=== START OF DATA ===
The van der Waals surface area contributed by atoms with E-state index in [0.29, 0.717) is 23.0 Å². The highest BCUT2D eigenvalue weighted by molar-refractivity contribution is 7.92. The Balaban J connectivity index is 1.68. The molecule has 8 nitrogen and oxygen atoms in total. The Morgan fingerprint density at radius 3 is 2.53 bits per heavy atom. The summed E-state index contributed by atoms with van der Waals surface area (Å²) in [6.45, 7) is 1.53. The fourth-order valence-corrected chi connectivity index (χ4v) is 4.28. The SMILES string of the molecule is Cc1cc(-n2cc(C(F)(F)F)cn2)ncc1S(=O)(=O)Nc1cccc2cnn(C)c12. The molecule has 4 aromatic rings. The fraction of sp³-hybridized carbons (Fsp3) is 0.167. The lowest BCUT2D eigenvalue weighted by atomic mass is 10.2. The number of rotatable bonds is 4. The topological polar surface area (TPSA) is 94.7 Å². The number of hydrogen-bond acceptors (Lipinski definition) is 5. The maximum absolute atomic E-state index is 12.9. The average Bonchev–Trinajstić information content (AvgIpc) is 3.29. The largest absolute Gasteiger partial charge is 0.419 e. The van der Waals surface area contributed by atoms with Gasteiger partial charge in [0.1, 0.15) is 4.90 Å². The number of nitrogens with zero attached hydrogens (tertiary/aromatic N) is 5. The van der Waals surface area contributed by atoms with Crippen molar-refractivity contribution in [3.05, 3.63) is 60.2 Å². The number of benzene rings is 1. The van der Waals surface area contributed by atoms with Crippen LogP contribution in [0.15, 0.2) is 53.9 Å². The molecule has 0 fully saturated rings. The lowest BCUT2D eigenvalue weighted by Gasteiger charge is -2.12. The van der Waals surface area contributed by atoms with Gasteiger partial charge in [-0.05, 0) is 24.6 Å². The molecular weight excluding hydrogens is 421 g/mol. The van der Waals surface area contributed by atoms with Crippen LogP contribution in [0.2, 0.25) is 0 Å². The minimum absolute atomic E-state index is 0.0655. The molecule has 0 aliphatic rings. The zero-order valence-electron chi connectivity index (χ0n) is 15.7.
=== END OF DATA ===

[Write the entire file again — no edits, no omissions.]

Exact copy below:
The van der Waals surface area contributed by atoms with E-state index in [0.29, 0.717) is 23.0 Å². The highest BCUT2D eigenvalue weighted by molar-refractivity contribution is 7.92. The Balaban J connectivity index is 1.68. The molecule has 8 nitrogen and oxygen atoms in total. The Morgan fingerprint density at radius 3 is 2.53 bits per heavy atom. The summed E-state index contributed by atoms with van der Waals surface area (Å²) in [6.45, 7) is 1.53. The fourth-order valence-corrected chi connectivity index (χ4v) is 4.28. The SMILES string of the molecule is Cc1cc(-n2cc(C(F)(F)F)cn2)ncc1S(=O)(=O)Nc1cccc2cnn(C)c12. The molecule has 4 aromatic rings. The fraction of sp³-hybridized carbons (Fsp3) is 0.167. The lowest BCUT2D eigenvalue weighted by atomic mass is 10.2. The number of rotatable bonds is 4. The topological polar surface area (TPSA) is 94.7 Å². The number of hydrogen-bond acceptors (Lipinski definition) is 5. The maximum absolute atomic E-state index is 12.9. The average Bonchev–Trinajstić information content (AvgIpc) is 3.29. The largest absolute Gasteiger partial charge is 0.419 e. The van der Waals surface area contributed by atoms with Gasteiger partial charge in [0.1, 0.15) is 4.90 Å². The number of nitrogens with zero attached hydrogens (tertiary/aromatic N) is 5. The van der Waals surface area contributed by atoms with Crippen molar-refractivity contribution in [3.05, 3.63) is 60.2 Å². The number of benzene rings is 1. The van der Waals surface area contributed by atoms with Crippen LogP contribution in [0.15, 0.2) is 53.9 Å². The molecule has 0 fully saturated rings. The lowest BCUT2D eigenvalue weighted by Gasteiger charge is -2.12. The van der Waals surface area contributed by atoms with Gasteiger partial charge in [-0.05, 0) is 24.6 Å². The molecular weight excluding hydrogens is 421 g/mol. The van der Waals surface area contributed by atoms with Crippen LogP contribution in [0.2, 0.25) is 0 Å². The minimum absolute atomic E-state index is 0.0655. The molecule has 0 aliphatic rings. The zero-order valence-electron chi connectivity index (χ0n) is 15.7.